As before, these are my raw notes on the talks I attended at YAPC, day three. Perhaps tomorrow I'll summarize YAPC in a readable, pithy little journal entry.
Where did My Memory Go?
A useful tool for profiling memory use is Devel::Size, which offers both size() and total_size() methods. One does, and one does not, chase references to include their size in the total. If you hand it a reference, it knows to start "one level down" in reporting. It also knows enough not to follow circular references forever. Presenter Dan Sugalski proceeded to demonstrate the toolkit by finding out how large some scalars, arrays and hashes are. If you want to know, this is left as an exercise for the reader.
One note: "foreach (<FILE>)" uses more memory than "while (<FILE>)". Note that assigning a filehandle read to a scalar causes the entire file to be slurped into memory temporarily, so don't do that. (Double check that I caught the scenario correctly.)
Concerning garbage collection, recall that file-scoped lexicals are basically never cleaned up. The GC clears variables when they pass out of scope. If you have something very large, you should undef it using the undef function, not by assigning undef to the variable. If you assign an empty string to a scalar, for example, the storage used by that string is not cleared, in case it's needed. On the other hand, if your variable is going to end up big again, you might want to keep it around without deallocating it--profile, don't speculate. Generally, it's a pain to undef things, but you really should use it when your structure is hogging lots of memory.
Watch out for circular references, since things are only garbage collected when the reference count drops to zero. Either break the reference chain manually, or use weak references. Ise Scalar::Utils to make weak references with the weaken() method. Do note that perl will immediately garbage collect a structure if every reference to it is weak.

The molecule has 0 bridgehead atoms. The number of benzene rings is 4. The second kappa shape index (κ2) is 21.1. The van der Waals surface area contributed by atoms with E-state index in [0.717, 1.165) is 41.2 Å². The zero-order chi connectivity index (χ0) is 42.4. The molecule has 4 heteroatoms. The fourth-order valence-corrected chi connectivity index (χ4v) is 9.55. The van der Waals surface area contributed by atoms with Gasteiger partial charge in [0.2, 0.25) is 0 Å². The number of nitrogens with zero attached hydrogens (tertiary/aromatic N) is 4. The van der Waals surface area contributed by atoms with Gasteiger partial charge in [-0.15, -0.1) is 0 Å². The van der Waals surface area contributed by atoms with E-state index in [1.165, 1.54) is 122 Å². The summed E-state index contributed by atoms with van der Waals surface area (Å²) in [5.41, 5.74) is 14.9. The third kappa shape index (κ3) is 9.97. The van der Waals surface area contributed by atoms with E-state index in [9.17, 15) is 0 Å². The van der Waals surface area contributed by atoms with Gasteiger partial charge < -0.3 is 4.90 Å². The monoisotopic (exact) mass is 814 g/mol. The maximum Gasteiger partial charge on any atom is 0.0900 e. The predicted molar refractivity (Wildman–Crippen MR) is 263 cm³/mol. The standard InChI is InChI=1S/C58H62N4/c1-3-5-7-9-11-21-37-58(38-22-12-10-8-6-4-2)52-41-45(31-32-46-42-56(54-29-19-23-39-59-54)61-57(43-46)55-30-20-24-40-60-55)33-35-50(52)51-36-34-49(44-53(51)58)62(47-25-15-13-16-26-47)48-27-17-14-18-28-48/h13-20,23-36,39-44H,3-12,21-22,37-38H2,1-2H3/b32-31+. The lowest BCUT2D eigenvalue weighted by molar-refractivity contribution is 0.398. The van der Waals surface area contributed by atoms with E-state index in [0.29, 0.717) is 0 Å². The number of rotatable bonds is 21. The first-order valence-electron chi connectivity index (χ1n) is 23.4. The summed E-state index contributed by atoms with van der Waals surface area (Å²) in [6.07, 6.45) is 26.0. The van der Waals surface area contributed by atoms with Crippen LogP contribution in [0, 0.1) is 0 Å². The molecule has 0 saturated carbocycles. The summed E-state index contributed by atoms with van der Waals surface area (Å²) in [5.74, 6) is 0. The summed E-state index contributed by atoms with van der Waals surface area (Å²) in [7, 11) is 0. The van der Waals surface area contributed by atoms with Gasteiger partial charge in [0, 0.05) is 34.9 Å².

Also note that every version of Perl leaks memory. At least, you should use the latest version. Before 5.8, closures leaked. Parameters passed to new threads used to leak. Modifying @_ resulted in leaks before 5.6. Before 5.8.6, lots of ithread shared variables leaked.
The following will determine how much memory is being used by Perl in total.
$Devel::Size::warn = 0;
$size = total_size(*::);
You can also use Devel::LeakTrace to find some cases of unfreed variables. It tends to be whiny about globals, which makes it tricky to find the real leaks. It also slows runtime down considerably, so you should only use it in debugging.
Lazy Test Development
Joe McMahon promises to tell us about not only lazy test development, but also the necessary evils incurred in doing that. A common situation is stepping through the debugger to locate a problem, which is also a good time to think about creating a test. Joe created a module, Devel::TestEmbed, that pulls Test::More into the debugger, so you can create tests while debugging. An additional method allows you to save the tests when you're happy.